Samsung Impression Review

Samsung Impression Review
Introduction:

Samsung has been putting out a lot of TouchWiz powered devices over here in the last few months. Every wireless carrier seems to have some variant of the widget driven home screen. It’s pretty and gives a personalized look to each device. We’ve managed to get our hands on the Samsung Impression over CTIA with its beautiful AMOLED screen. It’ll be the first one available domestically with the new screen technology and also comes with a QWERTY keyboard. But will the new updates to the hardware differentiate it from every other TouchWiz device currently available?

The package contains:

  • Samsung Impression
  • Charger
  • USB Cable
  • Quick Start Guide
  • User Manual CD


Design:

There has been an abundance of Samsung phones released in the last few months for AT&T that incorporates a QWERTY keyboard. And the Samsung Impression follows the same suit as those others. The design is not bad at all; which can be best described as the Samsung Eternity’s form factor with a QWERTY keyboard reminiscent of the Samsung Rant. The body is constructed out of blue plastic with chrome accents found on the sides. The device feels solid with rounded corners which gives it right feel when you hold it. Although you’ll find it on the heavy side (5.3 oz), it may be best to be very careful when using it. You really don’t want to see the consequences from dropping this phone from such a height. It’s a little bit on the thicker side as well (0.61”) when you compare it to the Eternity, but it’s justifiable with the addition of the QWERTY.



You can compare the Samsung Impression with many other phones using our Size Visualization Tool.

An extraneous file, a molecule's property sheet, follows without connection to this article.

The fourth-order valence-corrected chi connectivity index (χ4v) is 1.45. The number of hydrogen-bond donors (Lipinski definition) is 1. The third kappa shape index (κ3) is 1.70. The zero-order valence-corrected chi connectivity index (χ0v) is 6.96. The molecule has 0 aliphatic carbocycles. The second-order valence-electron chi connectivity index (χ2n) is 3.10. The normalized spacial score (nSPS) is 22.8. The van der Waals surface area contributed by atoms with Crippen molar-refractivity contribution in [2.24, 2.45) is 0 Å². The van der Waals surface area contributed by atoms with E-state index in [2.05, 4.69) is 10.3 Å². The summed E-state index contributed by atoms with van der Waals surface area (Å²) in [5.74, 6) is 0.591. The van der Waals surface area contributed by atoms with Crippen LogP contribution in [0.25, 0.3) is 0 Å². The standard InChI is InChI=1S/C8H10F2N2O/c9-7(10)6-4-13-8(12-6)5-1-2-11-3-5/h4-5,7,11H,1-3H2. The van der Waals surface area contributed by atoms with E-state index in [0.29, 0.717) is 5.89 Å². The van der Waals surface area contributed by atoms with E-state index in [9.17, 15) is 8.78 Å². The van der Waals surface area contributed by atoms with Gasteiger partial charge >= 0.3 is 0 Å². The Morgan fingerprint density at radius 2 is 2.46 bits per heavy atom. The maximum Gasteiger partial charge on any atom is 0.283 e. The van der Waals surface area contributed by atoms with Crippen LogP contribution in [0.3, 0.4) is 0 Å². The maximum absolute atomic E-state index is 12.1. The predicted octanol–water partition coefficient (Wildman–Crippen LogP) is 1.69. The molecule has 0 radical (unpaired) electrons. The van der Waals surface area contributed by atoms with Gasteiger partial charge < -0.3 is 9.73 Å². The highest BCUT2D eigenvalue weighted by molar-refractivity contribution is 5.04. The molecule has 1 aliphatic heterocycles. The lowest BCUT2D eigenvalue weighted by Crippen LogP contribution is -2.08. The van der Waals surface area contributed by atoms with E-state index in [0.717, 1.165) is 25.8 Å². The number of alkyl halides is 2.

Now for the best part of the phone; the AMOLED screen. Pictures can’t really describe the luminance of the screen and how it completely lights up a dark room. You just need to see how beautiful colors are displayed to give you that awe inspiring feeling when gazing upon it for the first time. The Samsung Impression retains the same screen size (3.2”), pixel count (240x400), and colors (262k) found on the Eternity. But the AMOLED differentiates itself when it comes to brightness and color variances. The true test is pure black levels; which the Impression hands down beats the competition. We even had a hard time seeing where the borders of the screen were because of how dark the color black matched up to the black plastic border surrounding the screen. The range of colors displayed on screen will really showcase the beauty of the AMOLED.  There was no problem viewing the screen in any lighting conditions or viewing angles.

There are only three buttons found on the front of the phone; the send, end, and back/clear keys. They are well sized and flush with the surface. Strangely, they lack any backlighting to them which can be a pain when using it in the dark. The top right corner of the screen houses the proximity sensor which turns off the display during phone calls and light sensor that adjusts the brightness depending on the environment. The volume rocker and shortcut menu keys are found on the left side. While the dedicated camera and lock/unlock buttons are located on the right side. All the buttons were small sized with the unlock key having the most trouble touching. We had to use the edge of our fingernail at times to press the button. The top side has the proprietary USB/charging port that can be accessed by removing the plastic latch. On the back, you’ll find the 3-megapixel camera and speaker phone located next to it. Removing the back cover reveals the battery (1000 mAh), SIM card slot, and microSD slot.



The four row QWERTY keyboard can be accessed by sliding the screen from left to right. As we said before, it looks similar to the layout found on the Samsung Rant. The rectangular shaped buttons are well spaced and slightly raised from the surface with a rubbery feel to them. Keys are easily recognized with a white backlighting while the numbers are highlighted in purple. It was relatively easy typing away on the keyboard with very minimal mistakes. People with larger fingers will also find it quite comfortable using the QWERTY.

Latest Stories

This copy is for your personal, non-commercial use only. You can order presentation-ready copies for distribution to your colleagues, clients or customers at https://www.parsintl.com/phonearena or use the Reprints & Permissions tool that appears at the bottom of each web page. Visit https://www.parsintl.com/ for samples and additional information.
FCC OKs Cingular's purchase of AT&T Wireless